Bouldering: Why Climb on Rocks?
“I love the complexity of trying to fit my body around a piece of rock. There are so many different moves and shapes involved that I don’t think it ever gets old.” ― Jamie Emerson, professional climber
What is it?
What’s this fascination with climbing big rocks? According to Peter Beal’s Bouldering Movement, Tactics, and Problem Solving, “bouldering is a form of climbing that focuses on relatively short routes, typically unroped and often, with the pursuit of difficulty as its primary goal.” However, the difficulty of the climb isn’t a requirement. The challenge is what makes it fun.
The center of bouldering is “searching for solutions to difficult sections of rock.” That’s where the term “problem” originated. In other words, one is trying to solve a problem for their climb. Think like one big puzzle. Hence this term is used instead of a route. Some people though will interchange the two words.
Where Can I Boulder?
Bouldering is done almost anywhere if there’s something to climb. Such as a big rock, the base of a cliff, or an indoor climbing structure designed for it. In climbing gyms, the boulders or bouldering walls range from 7 to 15 feet tall in accordance to Falcon Guide’s Learning to Climb Indoors author Eric J. Hörst. Thankfully if one falls, it’s not from a high distance.
Why Do It?
Something that I’ve noticed is that I prefer to bouldering to toproping. I like it more because it’s just me and the boulder. I feel stronger when I climb problems. It’s not that I don’t when I toprope because I do. When I boulder, I’m using my strength to move and stay on the wall. This realization makes me feel confident and also gives me an incentive to climb harder.
I do enjoy toproping and won’t say no if someone asks me to belay them. On the flip side, there are days toproping comes easier to me, but it’s my go-to. The one downfall to bouldering is, if I fall off, I must start the whole thing over again. Which sucks, but you just get back up and try it again.
Another thing I like about bouldering is you don’t need a whole lot of equipment to do it. If bouldering indoors, all he/she needs is a pair of good climbing shoes and chalk. However, if outdoors, there are a few additional things needed to make the experience fun and safer. Such as a crash pad and a bristle brush to brush away excess chalk from the rock.
Got to Come Down Somehow
“You should fall because you fail to do the move, not because you fail to try the move.” ― Andy Kirkpatrick, 1000+ Climbing Tips
As the saying goes, “what goes up, must come down.” The same goes for bouldering. One can come down from a boulder or wall by downclimbing or jumping off. Depending on the person’s comfort level, either method works. For me, I do both. However, if I’m on a higher spot on a bouldering wall, I do have the occasional tendency to freeze up. I tell myself “I’m not that high above the mat” then jump.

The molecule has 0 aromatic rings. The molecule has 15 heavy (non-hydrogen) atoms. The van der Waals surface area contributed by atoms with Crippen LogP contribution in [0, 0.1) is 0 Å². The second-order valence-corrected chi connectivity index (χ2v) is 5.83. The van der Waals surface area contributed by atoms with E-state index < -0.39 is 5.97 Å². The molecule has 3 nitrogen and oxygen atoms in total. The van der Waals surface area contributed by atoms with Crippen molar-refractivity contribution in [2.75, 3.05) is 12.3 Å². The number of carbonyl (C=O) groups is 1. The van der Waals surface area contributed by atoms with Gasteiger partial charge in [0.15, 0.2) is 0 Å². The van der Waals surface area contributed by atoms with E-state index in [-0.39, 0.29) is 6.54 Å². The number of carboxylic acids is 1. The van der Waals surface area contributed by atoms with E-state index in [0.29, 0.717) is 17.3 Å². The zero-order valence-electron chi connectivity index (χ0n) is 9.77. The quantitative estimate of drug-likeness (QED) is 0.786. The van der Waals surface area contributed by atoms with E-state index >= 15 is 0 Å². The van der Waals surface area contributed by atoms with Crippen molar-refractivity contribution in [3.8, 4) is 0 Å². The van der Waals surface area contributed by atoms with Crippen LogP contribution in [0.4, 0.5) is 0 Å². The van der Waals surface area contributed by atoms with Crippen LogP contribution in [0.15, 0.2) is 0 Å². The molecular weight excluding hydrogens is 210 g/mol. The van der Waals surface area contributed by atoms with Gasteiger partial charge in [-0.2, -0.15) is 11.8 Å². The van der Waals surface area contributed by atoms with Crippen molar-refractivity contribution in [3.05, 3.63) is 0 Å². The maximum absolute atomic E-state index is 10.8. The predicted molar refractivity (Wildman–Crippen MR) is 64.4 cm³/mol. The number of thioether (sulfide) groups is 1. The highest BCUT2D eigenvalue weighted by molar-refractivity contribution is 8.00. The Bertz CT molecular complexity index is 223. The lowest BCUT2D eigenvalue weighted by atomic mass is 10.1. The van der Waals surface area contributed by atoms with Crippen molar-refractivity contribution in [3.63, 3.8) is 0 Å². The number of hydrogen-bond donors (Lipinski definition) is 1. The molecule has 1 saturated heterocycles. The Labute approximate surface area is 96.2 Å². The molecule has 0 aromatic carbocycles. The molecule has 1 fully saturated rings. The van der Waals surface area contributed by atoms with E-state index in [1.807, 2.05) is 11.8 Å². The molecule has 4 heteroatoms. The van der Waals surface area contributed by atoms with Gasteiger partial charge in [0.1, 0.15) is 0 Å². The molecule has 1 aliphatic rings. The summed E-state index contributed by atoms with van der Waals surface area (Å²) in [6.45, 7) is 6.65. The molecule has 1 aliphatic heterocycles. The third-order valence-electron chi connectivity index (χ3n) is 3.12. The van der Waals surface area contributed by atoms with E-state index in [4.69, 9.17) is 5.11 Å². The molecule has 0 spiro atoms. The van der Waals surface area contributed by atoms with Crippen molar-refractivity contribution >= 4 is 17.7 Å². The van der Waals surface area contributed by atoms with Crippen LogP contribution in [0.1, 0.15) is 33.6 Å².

When getting down, there’s a way to land so that one can avoid injury. Beal states that “the first principle is protecting the important parts of the body.” They are the head and the neck. The second is “safe absorption of energy by finding ways to deflect the impact and disperse the force of the fall.” In other words, the lesser the impact on the body, the better to minimize pain.
How to Fall
To safely fall: try hitting the mat or pad barely with feet flat, bend the knees immediately, then roll onto the side. Let it take most of the impact. Beal mentions that this is the safest way to fall.
Don’t resist rolling. Restraining can injure your feet and ankles. Also, don’t lead the fall with the hands, elbows, or shoulders. It may be an instinct to do so, but it could lead to serious injury. Along with that, they take a long time to heal.
Even though bouldering is a solo activity, it helps to have another person “spot” to assist the climber coming down. When climbing in or outdoors, Beal provides a few basic rules to follow for good SPOTting:
- Stance – stands close under climber with hands just above climber’s center of gravity.
- Preparation – makes sure pads (if using them) are best arranged for landing and no loose gear on it or near the landing area.
- Observation – observes climber and terrain, aware of any changes in the situation that may affect the climber.
- Tactics – both spotter and climber have a plan to maximize the effectiveness of tools and people at hand to ensure a successful ascent.
Bouldering might seem daunting at first because one depends on herself/himself to climb problems. Like any other activity though, it’s something to practice. So, I might fall a lot, but that doesn’t mean I should give up on a problem that’s hard. It’s a test of your ability. That’s why climbers try to solve problems so that they can get better at it.
Until next time, happy bouldering!